Let's say you buy a retail or service franchise in your community. A competing franchise operates in town but does not pose a significant threat to your business.

A few years later, you receive notice that your franchise and the competing franchise have merged, or that one franchise has acquired the other, so that you and your competitor are now operating "under the same roof." Your competitor is now using your trademarks, receiving local and national advertising support from your franchise's marketing fund (perhaps with dollars you contributed to the fund), and receiving corporate support from your franchise within the same territory that formerly was yours exclusively. Is there anything you can do about it?

Sadly, under most franchise agreements, the short answer is "Not much." Franchises are prohibited by federal antitrust law from guaranteeing you exclusive rights within your territory. There is nothing you can do to prevent mergers and acquisitions of giant franchise companies, as no franchise will give you a "veto" over its ability to acquire or merge with whomever they please. If you complain, the response is likely to be something like "Hey, you were competing with that other unit before, and you are still competing with that other unit, so nothing really has changed." Well, yes, but...

Franchises, especially those in troubled industries, are merging left and right these days, so this is not merely an academic problem for lawyers to worry about. Your franchise agreement should clearly state what will happen if the franchise merges or combines with another franchise that has operating units within your territory.

Let's look at three actual franchise agreements and see how these franchises deal with the problem:

Franchise No. 1. This franchise says that in the event of merger with another franchise, it will either shut down any competing unit located within your territory or give you the opportunity to purchase it at fair market value. This sounds fair at first blush, but the decision is clearly up to the franchise, not you, whether the acquired unit is shut down or sold to you. Also, "fair market value" will almost certainly be determined by the franchise, not by you. What if you don't have the money? Then the acquired unit stays "in your face."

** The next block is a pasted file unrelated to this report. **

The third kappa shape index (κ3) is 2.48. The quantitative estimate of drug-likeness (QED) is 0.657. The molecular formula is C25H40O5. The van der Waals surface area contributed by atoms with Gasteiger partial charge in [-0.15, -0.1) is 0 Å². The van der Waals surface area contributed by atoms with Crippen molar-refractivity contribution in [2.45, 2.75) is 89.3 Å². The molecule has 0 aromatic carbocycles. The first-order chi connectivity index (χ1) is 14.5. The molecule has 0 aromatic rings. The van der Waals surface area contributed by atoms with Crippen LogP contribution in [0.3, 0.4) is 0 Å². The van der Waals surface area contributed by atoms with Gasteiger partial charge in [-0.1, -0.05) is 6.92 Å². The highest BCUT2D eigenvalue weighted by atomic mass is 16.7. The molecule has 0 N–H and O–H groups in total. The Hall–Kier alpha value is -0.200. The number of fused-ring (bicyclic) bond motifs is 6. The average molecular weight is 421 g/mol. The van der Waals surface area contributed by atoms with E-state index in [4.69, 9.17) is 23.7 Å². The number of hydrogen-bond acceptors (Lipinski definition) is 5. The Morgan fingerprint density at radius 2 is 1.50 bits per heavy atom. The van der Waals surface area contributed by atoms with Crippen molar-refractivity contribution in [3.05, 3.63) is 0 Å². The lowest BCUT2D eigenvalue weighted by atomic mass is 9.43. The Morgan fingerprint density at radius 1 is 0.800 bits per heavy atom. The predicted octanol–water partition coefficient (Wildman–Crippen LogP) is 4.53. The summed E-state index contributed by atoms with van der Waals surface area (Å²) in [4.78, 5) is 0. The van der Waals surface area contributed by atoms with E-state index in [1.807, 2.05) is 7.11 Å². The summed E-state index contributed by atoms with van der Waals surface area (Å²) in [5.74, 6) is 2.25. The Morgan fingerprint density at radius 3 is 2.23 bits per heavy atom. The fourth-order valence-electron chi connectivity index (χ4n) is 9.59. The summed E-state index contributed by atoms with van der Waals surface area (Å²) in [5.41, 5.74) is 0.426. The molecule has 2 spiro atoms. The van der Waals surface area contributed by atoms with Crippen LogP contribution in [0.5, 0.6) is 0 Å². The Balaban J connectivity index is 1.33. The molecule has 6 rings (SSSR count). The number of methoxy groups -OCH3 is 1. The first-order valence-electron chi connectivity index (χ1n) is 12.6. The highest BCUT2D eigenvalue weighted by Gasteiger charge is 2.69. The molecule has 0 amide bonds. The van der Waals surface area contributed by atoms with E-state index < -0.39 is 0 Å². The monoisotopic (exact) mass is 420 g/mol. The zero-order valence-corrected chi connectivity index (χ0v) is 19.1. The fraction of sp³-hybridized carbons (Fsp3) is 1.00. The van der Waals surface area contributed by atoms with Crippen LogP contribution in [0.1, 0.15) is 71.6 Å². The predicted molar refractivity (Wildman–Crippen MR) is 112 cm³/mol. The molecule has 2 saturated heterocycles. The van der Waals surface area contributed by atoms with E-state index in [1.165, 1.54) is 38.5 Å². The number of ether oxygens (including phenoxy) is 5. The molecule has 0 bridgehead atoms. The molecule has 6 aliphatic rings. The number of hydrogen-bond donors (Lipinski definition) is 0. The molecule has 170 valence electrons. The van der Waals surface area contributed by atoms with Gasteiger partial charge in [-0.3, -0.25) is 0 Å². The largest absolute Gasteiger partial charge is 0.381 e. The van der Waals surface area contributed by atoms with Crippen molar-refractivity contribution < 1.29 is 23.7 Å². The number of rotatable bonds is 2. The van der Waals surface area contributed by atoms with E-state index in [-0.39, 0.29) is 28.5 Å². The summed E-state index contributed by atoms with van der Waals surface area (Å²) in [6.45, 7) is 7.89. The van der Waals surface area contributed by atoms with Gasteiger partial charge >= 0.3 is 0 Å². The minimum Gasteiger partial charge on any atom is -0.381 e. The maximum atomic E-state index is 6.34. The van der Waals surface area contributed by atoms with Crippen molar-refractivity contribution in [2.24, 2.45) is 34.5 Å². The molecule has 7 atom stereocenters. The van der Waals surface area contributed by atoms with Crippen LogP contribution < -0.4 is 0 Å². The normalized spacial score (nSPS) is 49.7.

Franchise No. 2. This franchise says that in the event of a merger, it will, if you so request, terminate your franchise agreement and refund the initial franchise fee. If you are like most people who buy into franchises, you want to create a "legacy"--a family business you can pass on to your children. This agreement denies you that opportunity. If you exercise your right to sell out, all you will get back is a refund of your franchise fee (without even an adjustment for inflation). Your franchise, meanwhile, is either continued by your franchise company or "sold" to the newly acquired competitor (perhaps at a bargain price--you will never know), who will reap the rewards from your years of hard work building the business.

Franchise No. 3. This franchise says that in the event of a merger, it will pay you a "reverse royalty" equal to a percentage of the gross sales of the competing unit that was acquired in the merger or combination. Again, this seems fair, in that you are being given a piece of the competing unit's sales as compensation for any loss of business you may suffer. Just one question: What happens if the other franchise offers this same deal to its franchisees? You then could have a situation where you are getting a piece of the other unit's sales, and the other unit is getting a piece (perhaps a bigger piece) of your sales.

There is no perfect solution to this problem. If your franchisor is willing to negotiate this point with you (many won't), try to get them to agree that, in the event of a merger or combination with another franchise, it will:

  • not create any new franchises within your territory or expand the lines of business of any franchise unit acquired in the merger if doing so will have a "material adverse affect" on the value of your franchise;
  • reduce your royalty fee to compensate for any increased competition from an acquired unit;
  • continue to operate the acquired unit under the trademarks it used prior to the merger, so that the public will not confuse its brand with yours; and
  • repurchase your franchise for its fair market value (determined by independent appraisal) at the time the merger took place, if your gross sales decline by a significant percentage within a short time after the merger (for example, by more than 10 percent within one year).

Cliff Ennico is host of the PBS television series MoneyHunt and a leading expert on managing growing companies. His advice for small businesses regularly appears on the "Protecting Your Business" channel on the Small Business Television Network at www.sbtv.com. E-mail him at cennico@legalcareer.com.